Using one’s narrow interpretation of the Bible to justify discrimination in modern society doesn’t pass the smell test.
Some of you may have read about this recently:
On Friday, Denver administrative law judge Robert Spencer told Jack Phillips, the owner of Masterpiece Cakeshop, that he discriminated against Charlie Craig and David Mullins, a legally married couple from Massachusetts, when he told them in 2012 he wouldn’t bake them a wedding cake, because doing so would violate his Christian belief that homosexuality is a sin.
The judge didn’t assign any damages, but told Phillips he cannot refuse gay couples in the future. Phillips has said he’d rather close his shop than bake cakes for gay marriages.
“I am a follower of Jesus Christ,” Phillips said in July. “So you could say it’s a religious belief. I believe the Bible teaches [same-sex marriage is] not an OK thing.” SOURCE
I’m not going to argue the 1st amendment rights of the defendant here, Jack Phillips, who refused to ply his trade in violation of his religious beliefs. As an entrepreneur however Mr. Phillips should have openly stated that he serves only special clientage. That way those who also try to “follow Jesus” but don’t accept Mr. Phillip’s rendering of WWJD could eschew his business, or not. His argument centers on what he believes and it is that belief that needs challenging.
If I still considered myself a Christian I would not want to patronize someone who uses their narrow interpretation of scripture to justify an unwarranted form of discrimination. I left the faith years ago because too many people like Jack Phillips were allowed to distort the larger message of Jesus, a character that may or may not have been real and one that any biblically informed person would realize was not the “only begotten son of God”.
How can I make such a declaration? By using the very bible Mr. Phillip’s uses to claim his right to discriminate against same-sex marriages. In Genesis 6:1-2 it clearly states that there were multiple “sons of God”.
When human beings began to increase in number on the earth and daughters were born to them, 2 the sons of God saw that the daughters of humans were beautiful, and they married any of them they chose.
There are numerous flaws with the Bible for anyone who has eyes can see but do not because it conflicts with their indoctrination as children. An indoctrination that was effected in part by a religious system that itself likely evolved out of plagiarism and where it’s alleged origins have now been affirmed as myths.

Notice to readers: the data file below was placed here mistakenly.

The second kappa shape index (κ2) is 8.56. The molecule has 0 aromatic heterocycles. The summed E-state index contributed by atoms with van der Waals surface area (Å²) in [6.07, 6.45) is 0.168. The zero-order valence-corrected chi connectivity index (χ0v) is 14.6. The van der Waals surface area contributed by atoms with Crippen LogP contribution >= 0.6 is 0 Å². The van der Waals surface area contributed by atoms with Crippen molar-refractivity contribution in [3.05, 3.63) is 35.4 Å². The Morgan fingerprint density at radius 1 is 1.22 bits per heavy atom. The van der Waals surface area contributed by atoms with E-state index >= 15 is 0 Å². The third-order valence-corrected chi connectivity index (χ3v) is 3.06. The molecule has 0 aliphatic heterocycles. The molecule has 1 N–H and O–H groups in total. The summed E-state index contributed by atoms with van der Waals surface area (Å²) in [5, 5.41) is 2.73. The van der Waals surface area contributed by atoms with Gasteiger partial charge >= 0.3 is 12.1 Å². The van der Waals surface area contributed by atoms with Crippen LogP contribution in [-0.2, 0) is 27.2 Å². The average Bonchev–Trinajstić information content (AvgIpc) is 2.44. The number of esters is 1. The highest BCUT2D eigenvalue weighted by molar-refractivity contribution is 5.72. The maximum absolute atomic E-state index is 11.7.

These statements may seem remarkable to people like Jack Phillips, yet not because they are unreliable but because Mr. Phillips and people like him have refused to accept anything that refutes that indoctrination they were raised with. I can share their resistance to certain facts because I went through a transformation myself of being a “born-again Christian” to one who feels comfortable in the belief that the God of the Bible is a fantasy and that our salvation does not require us to accept Jesus Christ as our savior.
This didn’t happen over night. It took years and many emotional battles between that part of me that had been inculcated from a very young age with church dogma and the other, adult side of me that looks outside the box and relies on evidence of the tangible kind to assert a degree of truth.
I have no qualms with people who have faith in things unseen. It is my belief that this emotional response to events in our life is built into the human DNA to help us survive and explain our world at a time before rational thought that studied the physical world was developed.
What I do have qualms with are people like Mr. Phillips who use their faith and juxtapose it onto the world as if those aspects of it that they’ve cherry-picked are absolutes and ignore other views the bible mentions that essentially negates what they’ve cherry-picked.
An open mind that allows the possibility that the conventions they were raised with may be flawed or even false has a right to hold onto those elements of their faith that still hold value to them personally. But to suggest as Mr. Phillips does that the entirety of the Christian faith allows him to demonize something like same-sex marriage in light of the facts that Christianity itself has flaws, is more a reflection of his own homophobia. Not something that is scarcely mentioned in ancient texts written by a patriarchal society who believed the world was flat and that the sun revolved around it.
If I were to consider myself a “follower of Jesus” I would look more at what is actually attributed to him and less at that which clearly isn’t. The attraction of millions to Jesus was not his contempt of certain people but his compassion for the powerless and the persecuted. Mr. Phillips doesn’t serve the faith that attempts to draw people to it with his refusal to recognize the lifestyles he is offended by. He closes the door for anyone to understand how he makes his faith-based decision in order for them to judge for themselves if the life they have chosen is right or wrong by one set of standards.
He essentially refuses the challenges to his faith for the very reason he shouldn’t. To do so would be to discover that the claims it makes are not built on solid ground and the evidence stacked up against it would force the Jack Phillips of this world to face the possibility that they have lived a lie all of their religious lives. What the exact truth is may never be determined to everyone’s satisfaction but it is becoming clear to the Biblical hangers-on that the truth can no longer be found within the strict confines of an edited version of ancient scriptures and some people’s narrow interpretation of those texts.
Hate is not a Christian value